Network and studio executives hear 500 pitches a year. Jesse Kornbluth, ELLE Decor, "Darren Star’s New York Loft is Not What You Would Expect from the Sex and the City Creator," 16 Apr. 2019 If Crazy Rich Asians failed, Hollywood executives would be able to point to it and claim that movies about Asian people do not sell. Alex Abad-santos, Vox, "Crazy Rich Asians’ crazy rich success could mean more stories about less crazy rich Asian-American people.," 21 Dec. 2018 In Japan, where foreign executives are scarce and even the biggest corporate bigwigs tend to keep a low profile, Ghosn’s status is more ambiguous. Elaine Ganley, The Seattle Times, "Renault board: Ghosn to remain CEO while detained in Japan," 19 Nov. 2018 But neither Zuckerberg nor Sandberg could or would say who hired the firm — and the company’s top two executives were unaware of the relationship until yesterday, Zuckerberg said. Nick Statt, The Verge, "No one at Facebook seems to know who hired a DC opposition research firm," 15 Nov. 2018 Perhaps executives were too afraid of letting a 100-carat diamond bra loose on the runway? Christopher Rosa, Glamour, "Every Victoria’s Secret Angel Who Has Worn the Fantasy Bra," 5 Nov. 2018 On Friday morning, Eugenie, who is ninth in line to the throne, married tequila executive, Jack Brooksbank. Fox News, "George and Amal Clooney join the list of A-list royal wedding no-shows," 12 Oct. 2018 Just like Season 2 saw Emerald Fennell take over showrunning duties from creator Phoebe Waller-Bridge, Season 3 will see Fear the Walking Dead writer Suzanne Heathcote leading the charge as writer and executive producer. Julie Kosin, Harper's BAZAAR, "Killing Eve Is Officially Coming Back for Season 3," 8 Apr. 2019 The executives with a couple of steps could have opened the door. Marlena Scott, Teen Vogue, "Many Women Who Died in the Triangle Shirtwaist Factory Fire of 1911 Were Young Immigrants," 25 Mar. 2019

These example sentences are selected automatically from various online news sources to reflect current usage of the word 'executive.' Views expressed in the examples do not represent the opinion of Merriam-Webster or its editors. Send us feedback.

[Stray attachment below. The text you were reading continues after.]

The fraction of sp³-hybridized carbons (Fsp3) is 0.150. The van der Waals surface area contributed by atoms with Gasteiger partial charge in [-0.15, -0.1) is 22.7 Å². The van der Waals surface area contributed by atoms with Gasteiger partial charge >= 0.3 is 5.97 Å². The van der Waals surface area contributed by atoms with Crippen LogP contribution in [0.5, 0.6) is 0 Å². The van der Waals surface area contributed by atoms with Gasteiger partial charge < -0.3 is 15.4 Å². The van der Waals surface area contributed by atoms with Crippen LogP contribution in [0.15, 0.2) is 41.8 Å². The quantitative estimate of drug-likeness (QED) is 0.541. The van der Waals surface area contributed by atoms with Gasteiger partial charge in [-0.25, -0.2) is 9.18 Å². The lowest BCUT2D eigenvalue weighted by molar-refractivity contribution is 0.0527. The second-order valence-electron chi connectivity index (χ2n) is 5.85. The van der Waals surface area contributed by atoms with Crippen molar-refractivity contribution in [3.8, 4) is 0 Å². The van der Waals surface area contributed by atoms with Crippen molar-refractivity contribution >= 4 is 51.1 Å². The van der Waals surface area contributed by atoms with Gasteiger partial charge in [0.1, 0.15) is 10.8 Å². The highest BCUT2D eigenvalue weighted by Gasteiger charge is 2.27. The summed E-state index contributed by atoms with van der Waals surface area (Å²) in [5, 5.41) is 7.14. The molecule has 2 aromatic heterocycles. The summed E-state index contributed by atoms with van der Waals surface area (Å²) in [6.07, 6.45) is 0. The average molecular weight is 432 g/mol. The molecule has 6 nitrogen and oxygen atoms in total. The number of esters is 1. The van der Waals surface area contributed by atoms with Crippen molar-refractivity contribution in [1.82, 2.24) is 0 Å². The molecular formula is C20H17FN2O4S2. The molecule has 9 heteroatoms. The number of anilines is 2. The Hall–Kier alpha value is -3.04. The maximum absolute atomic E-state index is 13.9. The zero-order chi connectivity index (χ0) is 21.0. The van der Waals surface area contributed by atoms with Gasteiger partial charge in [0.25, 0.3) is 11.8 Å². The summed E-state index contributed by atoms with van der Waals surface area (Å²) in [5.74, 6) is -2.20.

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First Known Use of executive

Adjective

1649, in the meaning defined at sense 1a

Noun

1774, in the meaning defined at sense 1

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Statistics for executive

Last Updated

13 May 2019

Look-up Popularity

Time Traveler for executive

The first known use of executive was in 1649

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More Definitions for executive

executive

noun

English Language Learners Definition of executive

: a person who manages or directs other people in a company or organization
: the executive branch of a government

executive

adjective
ex·​ec·​u·​tive | \ ig-ˈze-kyə-tiv How to pronounce executive (audio) \

Kids Definition of executive

 (Entry 1 of 2)

1 : fitted for or relating to the managing or directing of things Claudia showed the executive ability of a corporation president.— E. L. Konigsburg, Mrs. Basil E. Frankweiler
2 : relating to the carrying out of the law and the conduct of public affairs the executive branch of government

executive

noun

Kids Definition of executive (Entry 2 of 2)

1 : a person who manages or directs a sales executive
2 : the executive branch of a government

executive

adjective
ex·​ec·​u·​tive

Legal Definition of executive

 (Entry 1 of 2)

1 : of or relating to the execution or carrying out of laws serving a warrant is an executive function especially : belonging to the branch of government that is charged with such powers as diplomatic representation, overseeing the execution of laws, and appointment of officials — see also administrative — compare judicial, legislative
2a : of or relating to execution
b : having administrative or managerial responsibility an executive director
3 : of, relating to, or issued by an executive an executive pardon

executive

noun

Legal Definition of executive (Entry 2 of 2)

1a : the executive branch of a government — compare judiciary, legislature
b : the person or persons making up that branch — see also governor, mayor, president
2 : a person who exercises administrative or managerial control

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Comments on executive